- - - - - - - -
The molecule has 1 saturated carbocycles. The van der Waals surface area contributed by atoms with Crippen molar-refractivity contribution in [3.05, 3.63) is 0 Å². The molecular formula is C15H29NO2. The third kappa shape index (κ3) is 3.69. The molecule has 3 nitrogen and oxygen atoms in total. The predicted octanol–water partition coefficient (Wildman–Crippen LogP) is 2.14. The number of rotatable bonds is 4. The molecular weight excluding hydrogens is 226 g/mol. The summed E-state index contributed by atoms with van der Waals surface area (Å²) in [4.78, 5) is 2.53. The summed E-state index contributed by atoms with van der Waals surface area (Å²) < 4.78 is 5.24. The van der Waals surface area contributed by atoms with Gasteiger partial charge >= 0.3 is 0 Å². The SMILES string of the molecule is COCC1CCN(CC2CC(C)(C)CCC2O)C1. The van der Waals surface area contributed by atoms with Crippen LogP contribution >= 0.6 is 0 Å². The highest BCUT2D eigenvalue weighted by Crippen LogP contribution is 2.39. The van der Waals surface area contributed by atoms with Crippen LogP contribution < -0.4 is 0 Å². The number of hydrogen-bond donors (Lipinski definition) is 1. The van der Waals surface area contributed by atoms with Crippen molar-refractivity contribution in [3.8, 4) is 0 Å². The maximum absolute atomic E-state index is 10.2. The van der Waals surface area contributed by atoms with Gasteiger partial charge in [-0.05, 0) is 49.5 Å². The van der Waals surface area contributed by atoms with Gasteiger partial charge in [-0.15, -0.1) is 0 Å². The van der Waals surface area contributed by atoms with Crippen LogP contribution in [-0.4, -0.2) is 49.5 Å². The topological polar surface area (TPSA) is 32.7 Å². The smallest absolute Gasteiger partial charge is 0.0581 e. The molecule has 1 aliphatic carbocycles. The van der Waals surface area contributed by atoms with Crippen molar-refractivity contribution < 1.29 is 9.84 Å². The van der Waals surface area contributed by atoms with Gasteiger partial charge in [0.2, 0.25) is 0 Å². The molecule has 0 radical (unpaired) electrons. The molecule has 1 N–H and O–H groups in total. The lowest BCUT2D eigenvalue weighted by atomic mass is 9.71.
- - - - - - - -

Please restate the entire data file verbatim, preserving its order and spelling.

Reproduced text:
The molecule has 1 saturated carbocycles. The van der Waals surface area contributed by atoms with Crippen molar-refractivity contribution in [3.05, 3.63) is 0 Å². The molecular formula is C15H29NO2. The third kappa shape index (κ3) is 3.69. The molecule has 3 nitrogen and oxygen atoms in total. The predicted octanol–water partition coefficient (Wildman–Crippen LogP) is 2.14. The number of rotatable bonds is 4. The molecular weight excluding hydrogens is 226 g/mol. The summed E-state index contributed by atoms with van der Waals surface area (Å²) in [4.78, 5) is 2.53. The summed E-state index contributed by atoms with van der Waals surface area (Å²) < 4.78 is 5.24. The van der Waals surface area contributed by atoms with Gasteiger partial charge >= 0.3 is 0 Å². The SMILES string of the molecule is COCC1CCN(CC2CC(C)(C)CCC2O)C1. The van der Waals surface area contributed by atoms with Crippen LogP contribution >= 0.6 is 0 Å². The highest BCUT2D eigenvalue weighted by Crippen LogP contribution is 2.39. The van der Waals surface area contributed by atoms with Crippen LogP contribution < -0.4 is 0 Å². The number of hydrogen-bond donors (Lipinski definition) is 1. The van der Waals surface area contributed by atoms with Crippen molar-refractivity contribution in [3.8, 4) is 0 Å². The maximum absolute atomic E-state index is 10.2. The van der Waals surface area contributed by atoms with Gasteiger partial charge in [-0.05, 0) is 49.5 Å². The van der Waals surface area contributed by atoms with Gasteiger partial charge in [-0.15, -0.1) is 0 Å². The van der Waals surface area contributed by atoms with Crippen LogP contribution in [-0.4, -0.2) is 49.5 Å². The topological polar surface area (TPSA) is 32.7 Å². The smallest absolute Gasteiger partial charge is 0.0581 e. The molecule has 1 aliphatic carbocycles. The van der Waals surface area contributed by atoms with Crippen molar-refractivity contribution < 1.29 is 9.84 Å². The van der Waals surface area contributed by atoms with Gasteiger partial charge in [0.2, 0.25) is 0 Å². The molecule has 0 radical (unpaired) electrons. The molecule has 1 N–H and O–H groups in total. The lowest BCUT2D eigenvalue weighted by atomic mass is 9.71.